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Style Magazine

Then & Now

Jun 01, 2011 07:18AM ● By Style



Ultimate Collection Lee Scratch Perry

Reggae musician, producer and Beastie Boys muse, Lee “Scratch” Perry, is almost mythological. His early work with Bob Marley and artists like Max Romeo defined reggae sound. This collection of work from 1970 to 1979 is reggae/dub 101 for beginners...and manna from heaven for music fans.


Hot Sauce Committee Part TwoBeastie Boys

The Beastie Boys are back! Back with old school beats, back with the word salad we love! The first single “Make Some Noise” is like a time machine. It’s also featured in the Beasties’ short film Fight For Your Right (Revisited) celebrating the 25th anniversary of “(You Gotta) Fight For Your Right (To Party!).” Ch-ch-check it out!

Sharon Penny



Furious Love: Elizabeth Taylor, Richard Burton, and the Marriage of the Century by Sam Kashner and Nancy Schoenberger

With Elizabeth Taylor’s passing in April, writers said Richard Burton and Taylor were the “Brangelina” of their time. This book will set you straight. With a narrative constructed around love letters and diary entries that will curl your hair, any thoughts of Bran or Gelina will quickly depart. It’s more like Mothra and Godzilla. In a good way.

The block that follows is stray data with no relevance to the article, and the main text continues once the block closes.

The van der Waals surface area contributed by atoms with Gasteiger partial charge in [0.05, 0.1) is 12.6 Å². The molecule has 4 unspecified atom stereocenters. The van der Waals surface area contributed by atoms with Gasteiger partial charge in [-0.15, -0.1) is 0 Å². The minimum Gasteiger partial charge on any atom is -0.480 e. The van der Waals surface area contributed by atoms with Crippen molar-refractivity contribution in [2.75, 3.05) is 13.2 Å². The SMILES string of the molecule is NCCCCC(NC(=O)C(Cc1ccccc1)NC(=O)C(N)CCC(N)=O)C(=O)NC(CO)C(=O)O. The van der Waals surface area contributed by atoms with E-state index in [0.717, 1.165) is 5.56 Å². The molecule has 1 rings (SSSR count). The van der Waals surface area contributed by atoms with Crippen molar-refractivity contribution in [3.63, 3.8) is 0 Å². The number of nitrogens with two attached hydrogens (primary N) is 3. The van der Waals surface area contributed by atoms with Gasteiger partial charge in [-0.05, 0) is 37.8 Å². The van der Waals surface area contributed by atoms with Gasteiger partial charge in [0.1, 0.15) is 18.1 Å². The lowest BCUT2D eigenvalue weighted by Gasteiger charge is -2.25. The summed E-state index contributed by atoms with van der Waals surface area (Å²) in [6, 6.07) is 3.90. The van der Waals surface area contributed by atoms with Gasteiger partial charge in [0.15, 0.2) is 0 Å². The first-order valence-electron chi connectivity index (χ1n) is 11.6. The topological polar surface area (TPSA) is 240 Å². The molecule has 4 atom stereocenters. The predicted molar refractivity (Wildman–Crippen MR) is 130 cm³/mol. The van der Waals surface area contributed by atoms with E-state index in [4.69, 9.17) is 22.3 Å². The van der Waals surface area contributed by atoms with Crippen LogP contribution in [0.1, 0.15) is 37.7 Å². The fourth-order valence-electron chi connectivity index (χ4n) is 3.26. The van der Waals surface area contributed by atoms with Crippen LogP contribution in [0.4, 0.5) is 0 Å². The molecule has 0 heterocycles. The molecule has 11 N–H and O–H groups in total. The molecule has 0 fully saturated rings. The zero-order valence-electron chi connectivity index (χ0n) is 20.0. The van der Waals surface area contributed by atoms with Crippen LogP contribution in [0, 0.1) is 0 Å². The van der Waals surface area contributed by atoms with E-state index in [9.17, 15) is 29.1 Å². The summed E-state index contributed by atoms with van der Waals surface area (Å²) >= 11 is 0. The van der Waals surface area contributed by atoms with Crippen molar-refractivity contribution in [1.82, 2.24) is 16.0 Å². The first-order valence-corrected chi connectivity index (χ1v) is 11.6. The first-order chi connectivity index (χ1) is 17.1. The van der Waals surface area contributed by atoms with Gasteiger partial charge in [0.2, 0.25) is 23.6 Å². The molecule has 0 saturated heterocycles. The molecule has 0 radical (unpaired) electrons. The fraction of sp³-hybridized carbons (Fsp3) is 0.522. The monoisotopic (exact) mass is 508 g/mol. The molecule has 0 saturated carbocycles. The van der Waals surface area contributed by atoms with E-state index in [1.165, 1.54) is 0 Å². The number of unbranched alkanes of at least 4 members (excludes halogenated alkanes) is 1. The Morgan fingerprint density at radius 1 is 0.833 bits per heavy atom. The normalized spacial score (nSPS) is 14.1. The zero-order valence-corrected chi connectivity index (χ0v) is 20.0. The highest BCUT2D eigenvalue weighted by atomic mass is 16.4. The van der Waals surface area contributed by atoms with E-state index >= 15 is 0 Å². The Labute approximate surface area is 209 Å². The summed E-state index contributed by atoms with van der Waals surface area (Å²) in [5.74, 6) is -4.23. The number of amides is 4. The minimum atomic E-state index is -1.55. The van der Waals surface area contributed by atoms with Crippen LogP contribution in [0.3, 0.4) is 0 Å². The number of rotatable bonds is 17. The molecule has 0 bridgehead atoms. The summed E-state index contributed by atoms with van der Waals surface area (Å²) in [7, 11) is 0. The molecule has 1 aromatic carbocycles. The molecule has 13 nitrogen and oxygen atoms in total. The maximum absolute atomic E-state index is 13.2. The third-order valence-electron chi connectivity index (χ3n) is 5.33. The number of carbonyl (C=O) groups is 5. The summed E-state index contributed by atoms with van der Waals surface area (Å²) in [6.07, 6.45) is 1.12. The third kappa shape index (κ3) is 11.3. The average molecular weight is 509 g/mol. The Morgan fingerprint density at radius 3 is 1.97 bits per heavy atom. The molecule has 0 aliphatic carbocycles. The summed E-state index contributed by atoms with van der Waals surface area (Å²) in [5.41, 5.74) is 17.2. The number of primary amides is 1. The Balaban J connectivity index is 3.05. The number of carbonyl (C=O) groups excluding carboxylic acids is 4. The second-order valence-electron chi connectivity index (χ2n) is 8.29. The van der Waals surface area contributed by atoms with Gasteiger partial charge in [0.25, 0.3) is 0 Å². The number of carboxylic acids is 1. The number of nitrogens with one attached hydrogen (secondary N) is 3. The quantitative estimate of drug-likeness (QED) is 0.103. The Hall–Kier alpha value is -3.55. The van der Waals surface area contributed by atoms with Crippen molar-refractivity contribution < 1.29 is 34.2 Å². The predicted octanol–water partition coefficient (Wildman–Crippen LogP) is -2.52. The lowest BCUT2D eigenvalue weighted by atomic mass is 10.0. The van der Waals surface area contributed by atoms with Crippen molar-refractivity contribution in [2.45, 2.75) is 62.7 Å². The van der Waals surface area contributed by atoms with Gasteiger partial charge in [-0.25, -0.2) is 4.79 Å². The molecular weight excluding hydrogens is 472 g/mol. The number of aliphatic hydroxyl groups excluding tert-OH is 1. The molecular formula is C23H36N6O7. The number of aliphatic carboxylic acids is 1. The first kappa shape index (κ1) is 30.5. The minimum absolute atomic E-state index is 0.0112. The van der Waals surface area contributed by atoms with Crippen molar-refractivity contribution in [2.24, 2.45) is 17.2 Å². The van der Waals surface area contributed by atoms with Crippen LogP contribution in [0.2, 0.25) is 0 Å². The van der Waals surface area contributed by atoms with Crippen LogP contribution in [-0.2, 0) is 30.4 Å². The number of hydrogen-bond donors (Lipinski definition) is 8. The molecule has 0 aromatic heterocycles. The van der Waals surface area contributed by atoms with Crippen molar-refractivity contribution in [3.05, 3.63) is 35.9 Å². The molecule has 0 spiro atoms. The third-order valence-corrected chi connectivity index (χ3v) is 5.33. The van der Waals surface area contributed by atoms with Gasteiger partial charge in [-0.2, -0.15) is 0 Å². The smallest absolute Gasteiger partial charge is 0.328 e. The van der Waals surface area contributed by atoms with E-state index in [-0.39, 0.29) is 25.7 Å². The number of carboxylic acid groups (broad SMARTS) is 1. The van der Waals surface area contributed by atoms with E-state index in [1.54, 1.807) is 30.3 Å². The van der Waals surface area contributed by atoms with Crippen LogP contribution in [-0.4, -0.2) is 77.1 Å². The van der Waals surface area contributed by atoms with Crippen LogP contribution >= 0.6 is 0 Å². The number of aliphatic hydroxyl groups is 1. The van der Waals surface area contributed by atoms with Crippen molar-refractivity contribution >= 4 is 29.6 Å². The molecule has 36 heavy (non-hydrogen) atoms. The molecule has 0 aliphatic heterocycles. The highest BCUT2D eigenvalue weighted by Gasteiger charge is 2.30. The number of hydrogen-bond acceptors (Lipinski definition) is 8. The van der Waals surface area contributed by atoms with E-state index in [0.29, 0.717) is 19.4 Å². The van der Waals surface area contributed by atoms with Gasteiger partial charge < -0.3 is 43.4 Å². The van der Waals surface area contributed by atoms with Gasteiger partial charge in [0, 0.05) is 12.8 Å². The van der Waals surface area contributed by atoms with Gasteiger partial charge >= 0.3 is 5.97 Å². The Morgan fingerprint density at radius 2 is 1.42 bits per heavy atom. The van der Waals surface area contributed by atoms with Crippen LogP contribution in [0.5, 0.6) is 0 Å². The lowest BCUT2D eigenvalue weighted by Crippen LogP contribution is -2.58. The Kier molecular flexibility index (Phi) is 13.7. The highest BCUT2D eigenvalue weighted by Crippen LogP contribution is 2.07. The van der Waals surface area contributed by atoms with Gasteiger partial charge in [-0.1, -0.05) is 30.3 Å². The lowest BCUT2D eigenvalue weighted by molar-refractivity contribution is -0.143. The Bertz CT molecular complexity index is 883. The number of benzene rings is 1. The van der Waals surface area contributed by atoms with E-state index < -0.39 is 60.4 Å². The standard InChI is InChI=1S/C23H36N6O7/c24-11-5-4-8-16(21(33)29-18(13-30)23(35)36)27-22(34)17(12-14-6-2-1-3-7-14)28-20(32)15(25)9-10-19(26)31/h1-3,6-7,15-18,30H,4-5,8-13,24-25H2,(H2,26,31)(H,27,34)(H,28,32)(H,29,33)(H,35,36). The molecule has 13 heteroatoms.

Stories I Only Tell My Friends by Rob Lowe

Rob Lowe has had one wild boomerang of a career. From The Outsiders and Brat Pack fame, through scandal, obscurity, The West Wing, and now a burgeoning comedic career in Parks and Recreation, he has seen every possible high and low (no pun). Lowe has the surprising knack of a storyteller for writing, and shares his tale with honesty, wit and grace.

Sharon Penny




This Oscar-winning comic-drama follows two friends – depressed Miles (Paul Giamatti) and two-timing Jack (Thomas Haden Church) – on a road trip through the Santa Barbara wine country a week before the latter’s wedding. Misunderstandings ensue in the lead up to what becomes a melancholic but thoroughly hilarious observation of the mid-life crisis.


Barney’s Version

Only an actor as talented as Paul Giamatti could portray the unremarkable Barney Panofsky in Barney’s Version – an energetic retrospect of one man’s flawed life – with remarkable humanity (to the degree we actually like the unlikable). His pairing with Dustin Hoffman, in a supporting role as Barney’s father, makes for dream cinema. This is classic human condition, folks.

Jenn Thornton